New legislation adopted in Cambodia would make violating coronavirus measures a serious offense punishable by up to two decades behind bars. The harsh law has been criticized as a way to crack down on dissent.
Passed unanimously by the country’s parliament on Friday, the law calls for a three-year prison sentence for those who break quarantine orders, and up to twenty years in jail for any group that intentionally spreads the virus.
Cambodia’s Health Minister Mam Bunheng hailed the law as a way to “protect public health.”
The southeast Asian nation has registered 932 Covid cases since the start of the pandemic, but has yet to record a single death linked to the virus.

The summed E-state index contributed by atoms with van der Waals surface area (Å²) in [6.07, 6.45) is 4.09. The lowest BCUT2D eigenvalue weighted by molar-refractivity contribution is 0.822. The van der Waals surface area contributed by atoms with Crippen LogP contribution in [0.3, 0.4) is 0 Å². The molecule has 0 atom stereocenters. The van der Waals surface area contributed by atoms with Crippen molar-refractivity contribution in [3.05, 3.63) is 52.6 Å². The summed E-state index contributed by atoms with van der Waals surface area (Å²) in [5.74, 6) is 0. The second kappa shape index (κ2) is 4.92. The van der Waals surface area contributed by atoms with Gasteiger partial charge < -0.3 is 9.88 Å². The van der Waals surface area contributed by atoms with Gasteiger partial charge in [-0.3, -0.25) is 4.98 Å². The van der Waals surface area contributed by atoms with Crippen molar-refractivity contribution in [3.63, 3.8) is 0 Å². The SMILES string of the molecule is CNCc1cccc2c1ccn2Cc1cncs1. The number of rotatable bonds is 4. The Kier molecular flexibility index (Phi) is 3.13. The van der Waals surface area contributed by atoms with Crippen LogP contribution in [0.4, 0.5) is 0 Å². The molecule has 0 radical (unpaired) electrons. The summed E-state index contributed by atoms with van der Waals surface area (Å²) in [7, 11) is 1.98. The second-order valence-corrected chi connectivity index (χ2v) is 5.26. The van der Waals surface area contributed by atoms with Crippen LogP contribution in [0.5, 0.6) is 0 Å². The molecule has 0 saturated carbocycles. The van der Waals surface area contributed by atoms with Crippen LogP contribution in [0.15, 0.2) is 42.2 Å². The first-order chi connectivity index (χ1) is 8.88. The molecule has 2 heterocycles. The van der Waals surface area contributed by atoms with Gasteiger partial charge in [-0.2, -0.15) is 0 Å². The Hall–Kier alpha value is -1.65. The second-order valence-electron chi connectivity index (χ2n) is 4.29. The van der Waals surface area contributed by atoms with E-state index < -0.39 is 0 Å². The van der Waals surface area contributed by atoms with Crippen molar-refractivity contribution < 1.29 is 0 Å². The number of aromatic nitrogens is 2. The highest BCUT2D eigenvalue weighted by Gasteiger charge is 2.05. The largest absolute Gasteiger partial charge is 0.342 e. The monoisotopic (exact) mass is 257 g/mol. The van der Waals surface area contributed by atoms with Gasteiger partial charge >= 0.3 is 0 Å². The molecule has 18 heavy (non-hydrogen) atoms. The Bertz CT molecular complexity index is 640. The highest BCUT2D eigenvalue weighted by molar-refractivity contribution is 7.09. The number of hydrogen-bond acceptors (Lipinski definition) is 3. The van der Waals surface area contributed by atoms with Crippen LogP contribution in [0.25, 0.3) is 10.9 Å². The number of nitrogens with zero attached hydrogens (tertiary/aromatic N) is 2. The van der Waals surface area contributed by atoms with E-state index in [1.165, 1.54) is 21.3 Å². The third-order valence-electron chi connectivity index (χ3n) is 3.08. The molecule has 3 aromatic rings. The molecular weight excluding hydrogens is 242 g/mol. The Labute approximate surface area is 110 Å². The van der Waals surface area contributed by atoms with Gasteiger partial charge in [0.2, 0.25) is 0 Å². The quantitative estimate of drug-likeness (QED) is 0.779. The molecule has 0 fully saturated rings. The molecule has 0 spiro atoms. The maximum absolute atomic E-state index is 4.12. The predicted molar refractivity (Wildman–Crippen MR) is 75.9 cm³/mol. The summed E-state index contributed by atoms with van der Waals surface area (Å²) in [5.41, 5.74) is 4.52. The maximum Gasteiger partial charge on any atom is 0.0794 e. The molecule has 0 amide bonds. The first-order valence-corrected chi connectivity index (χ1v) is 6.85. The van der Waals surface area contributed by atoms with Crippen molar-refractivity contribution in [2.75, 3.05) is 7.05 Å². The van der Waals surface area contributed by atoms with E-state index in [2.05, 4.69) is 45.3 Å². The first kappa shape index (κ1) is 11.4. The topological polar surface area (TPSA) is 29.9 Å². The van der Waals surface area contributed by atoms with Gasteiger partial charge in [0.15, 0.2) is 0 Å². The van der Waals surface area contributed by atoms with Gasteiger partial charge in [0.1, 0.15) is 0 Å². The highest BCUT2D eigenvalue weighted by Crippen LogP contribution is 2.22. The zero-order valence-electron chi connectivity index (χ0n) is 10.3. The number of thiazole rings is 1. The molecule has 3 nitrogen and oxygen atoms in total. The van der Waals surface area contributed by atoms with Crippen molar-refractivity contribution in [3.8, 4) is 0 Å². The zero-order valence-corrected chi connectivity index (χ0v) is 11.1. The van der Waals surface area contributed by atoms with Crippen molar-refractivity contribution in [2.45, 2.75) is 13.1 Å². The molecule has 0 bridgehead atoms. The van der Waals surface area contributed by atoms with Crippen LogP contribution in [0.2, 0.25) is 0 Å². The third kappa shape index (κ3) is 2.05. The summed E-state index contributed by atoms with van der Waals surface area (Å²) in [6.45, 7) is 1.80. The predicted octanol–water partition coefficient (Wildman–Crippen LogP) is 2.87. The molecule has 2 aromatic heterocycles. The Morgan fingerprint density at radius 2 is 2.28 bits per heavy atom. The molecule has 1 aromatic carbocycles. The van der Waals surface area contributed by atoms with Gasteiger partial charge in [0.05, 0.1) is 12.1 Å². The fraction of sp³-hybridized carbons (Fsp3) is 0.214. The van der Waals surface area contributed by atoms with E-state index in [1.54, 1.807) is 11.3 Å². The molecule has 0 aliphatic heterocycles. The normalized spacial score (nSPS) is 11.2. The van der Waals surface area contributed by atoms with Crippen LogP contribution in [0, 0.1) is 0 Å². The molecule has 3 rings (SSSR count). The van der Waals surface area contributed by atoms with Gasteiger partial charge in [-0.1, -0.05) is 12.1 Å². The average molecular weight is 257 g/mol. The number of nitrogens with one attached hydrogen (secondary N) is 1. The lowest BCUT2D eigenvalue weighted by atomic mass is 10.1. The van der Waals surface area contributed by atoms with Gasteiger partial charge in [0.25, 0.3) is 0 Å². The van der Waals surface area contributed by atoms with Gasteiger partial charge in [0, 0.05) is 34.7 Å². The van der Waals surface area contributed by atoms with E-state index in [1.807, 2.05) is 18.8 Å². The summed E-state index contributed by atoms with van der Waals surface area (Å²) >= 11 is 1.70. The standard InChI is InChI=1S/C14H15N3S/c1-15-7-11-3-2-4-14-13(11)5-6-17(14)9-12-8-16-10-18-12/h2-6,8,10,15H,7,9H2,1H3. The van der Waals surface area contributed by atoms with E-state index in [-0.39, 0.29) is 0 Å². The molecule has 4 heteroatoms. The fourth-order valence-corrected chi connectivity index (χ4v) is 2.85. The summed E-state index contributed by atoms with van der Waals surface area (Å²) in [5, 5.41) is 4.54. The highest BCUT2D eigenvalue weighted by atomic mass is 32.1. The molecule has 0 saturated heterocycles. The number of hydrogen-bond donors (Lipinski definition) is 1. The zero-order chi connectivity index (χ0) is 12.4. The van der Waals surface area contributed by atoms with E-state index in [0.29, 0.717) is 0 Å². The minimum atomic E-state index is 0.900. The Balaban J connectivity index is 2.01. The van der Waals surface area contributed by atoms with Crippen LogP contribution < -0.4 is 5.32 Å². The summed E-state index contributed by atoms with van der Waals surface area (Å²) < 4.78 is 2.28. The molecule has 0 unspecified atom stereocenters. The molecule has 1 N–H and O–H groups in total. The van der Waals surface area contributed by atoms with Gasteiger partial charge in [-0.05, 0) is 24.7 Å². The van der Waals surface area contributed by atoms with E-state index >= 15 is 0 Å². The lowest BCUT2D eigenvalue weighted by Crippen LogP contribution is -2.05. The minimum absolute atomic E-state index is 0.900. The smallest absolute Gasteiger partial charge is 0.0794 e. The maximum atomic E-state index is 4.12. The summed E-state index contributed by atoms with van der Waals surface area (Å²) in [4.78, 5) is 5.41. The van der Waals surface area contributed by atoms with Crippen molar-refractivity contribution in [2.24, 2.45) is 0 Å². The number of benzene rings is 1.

Critics claim that the law is excessive and can be used by the government to crackdown on political opponents. Human Rights Watch (HRW) said in a statement that the legislation will “further erode the rights of activists and dissidents.”
“Imposing ridiculously harsh penalties for Covid-19 infractions goes against both public health and human rights principles,” HRW’s deputy Asia director Phil Robertson said in a statement.
The law was passed days after exiled opposition leader Sam Rainsy was sentenced in absentia to 25 years in jail over an alleged plot to oust Prime Minister Hun Sen, who has ruled Cambodia for 36 years.
Cambodia is far from the only country to impose harsh punishments for those who run afoul of Covid measures. Last month the UK government threatened an up to 10-year prison term for anyone caught falsifying their travel history when entering the country in breach of quarantine rules.
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